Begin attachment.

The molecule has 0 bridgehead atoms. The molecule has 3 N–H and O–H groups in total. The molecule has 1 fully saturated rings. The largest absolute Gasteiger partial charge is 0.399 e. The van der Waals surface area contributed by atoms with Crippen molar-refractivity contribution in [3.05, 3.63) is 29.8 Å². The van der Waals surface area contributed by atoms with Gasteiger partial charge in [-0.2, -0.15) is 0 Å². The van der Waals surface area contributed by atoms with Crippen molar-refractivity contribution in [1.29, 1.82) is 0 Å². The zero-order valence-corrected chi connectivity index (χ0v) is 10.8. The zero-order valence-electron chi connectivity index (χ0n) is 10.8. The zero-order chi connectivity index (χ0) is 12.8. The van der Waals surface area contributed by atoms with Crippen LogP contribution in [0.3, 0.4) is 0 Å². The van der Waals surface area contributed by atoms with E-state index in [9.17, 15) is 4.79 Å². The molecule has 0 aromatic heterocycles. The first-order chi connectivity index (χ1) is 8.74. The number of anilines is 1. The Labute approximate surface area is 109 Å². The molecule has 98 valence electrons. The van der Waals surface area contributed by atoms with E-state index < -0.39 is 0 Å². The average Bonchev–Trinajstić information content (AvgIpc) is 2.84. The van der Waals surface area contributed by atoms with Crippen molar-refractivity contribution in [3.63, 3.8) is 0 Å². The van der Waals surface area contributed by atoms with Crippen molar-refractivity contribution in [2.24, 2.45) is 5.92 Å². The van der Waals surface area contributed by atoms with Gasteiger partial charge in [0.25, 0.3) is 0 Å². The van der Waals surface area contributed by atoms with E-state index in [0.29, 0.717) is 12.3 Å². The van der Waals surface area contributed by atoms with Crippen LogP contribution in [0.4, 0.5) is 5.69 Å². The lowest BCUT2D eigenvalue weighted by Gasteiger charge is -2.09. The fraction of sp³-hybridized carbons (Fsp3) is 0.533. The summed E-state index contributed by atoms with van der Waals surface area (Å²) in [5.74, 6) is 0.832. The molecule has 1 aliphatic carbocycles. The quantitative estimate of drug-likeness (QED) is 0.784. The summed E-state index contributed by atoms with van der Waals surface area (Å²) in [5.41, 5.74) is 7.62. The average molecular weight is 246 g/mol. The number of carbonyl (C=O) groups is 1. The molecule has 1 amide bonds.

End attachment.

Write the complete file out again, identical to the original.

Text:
The molecule has 0 bridgehead atoms. The molecule has 3 N–H and O–H groups in total. The molecule has 1 fully saturated rings. The largest absolute Gasteiger partial charge is 0.399 e. The van der Waals surface area contributed by atoms with Crippen molar-refractivity contribution in [3.05, 3.63) is 29.8 Å². The van der Waals surface area contributed by atoms with Gasteiger partial charge in [-0.2, -0.15) is 0 Å². The van der Waals surface area contributed by atoms with Crippen molar-refractivity contribution in [1.29, 1.82) is 0 Å². The zero-order valence-corrected chi connectivity index (χ0v) is 10.8. The zero-order valence-electron chi connectivity index (χ0n) is 10.8. The zero-order chi connectivity index (χ0) is 12.8. The van der Waals surface area contributed by atoms with Crippen LogP contribution in [0.3, 0.4) is 0 Å². The van der Waals surface area contributed by atoms with E-state index in [9.17, 15) is 4.79 Å². The molecule has 0 aromatic heterocycles. The first-order chi connectivity index (χ1) is 8.74. The number of anilines is 1. The Labute approximate surface area is 109 Å². The molecule has 98 valence electrons. The van der Waals surface area contributed by atoms with E-state index < -0.39 is 0 Å². The average Bonchev–Trinajstić information content (AvgIpc) is 2.84. The van der Waals surface area contributed by atoms with Crippen molar-refractivity contribution in [3.63, 3.8) is 0 Å². The van der Waals surface area contributed by atoms with Crippen molar-refractivity contribution in [2.24, 2.45) is 5.92 Å². The van der Waals surface area contributed by atoms with Gasteiger partial charge in [0.25, 0.3) is 0 Å². The van der Waals surface area contributed by atoms with E-state index in [0.29, 0.717) is 12.3 Å². The van der Waals surface area contributed by atoms with Crippen LogP contribution in [0.4, 0.5) is 5.69 Å². The lowest BCUT2D eigenvalue weighted by Gasteiger charge is -2.09. The fraction of sp³-hybridized carbons (Fsp3) is 0.533. The summed E-state index contributed by atoms with van der Waals surface area (Å²) in [5.74, 6) is 0.832. The molecule has 1 aliphatic carbocycles. The quantitative estimate of drug-likeness (QED) is 0.784. The summed E-state index contributed by atoms with van der Waals surface area (Å²) in [5.41, 5.74) is 7.62. The average molecular weight is 246 g/mol. The number of carbonyl (C=O) groups is 1. The molecule has 1 amide bonds.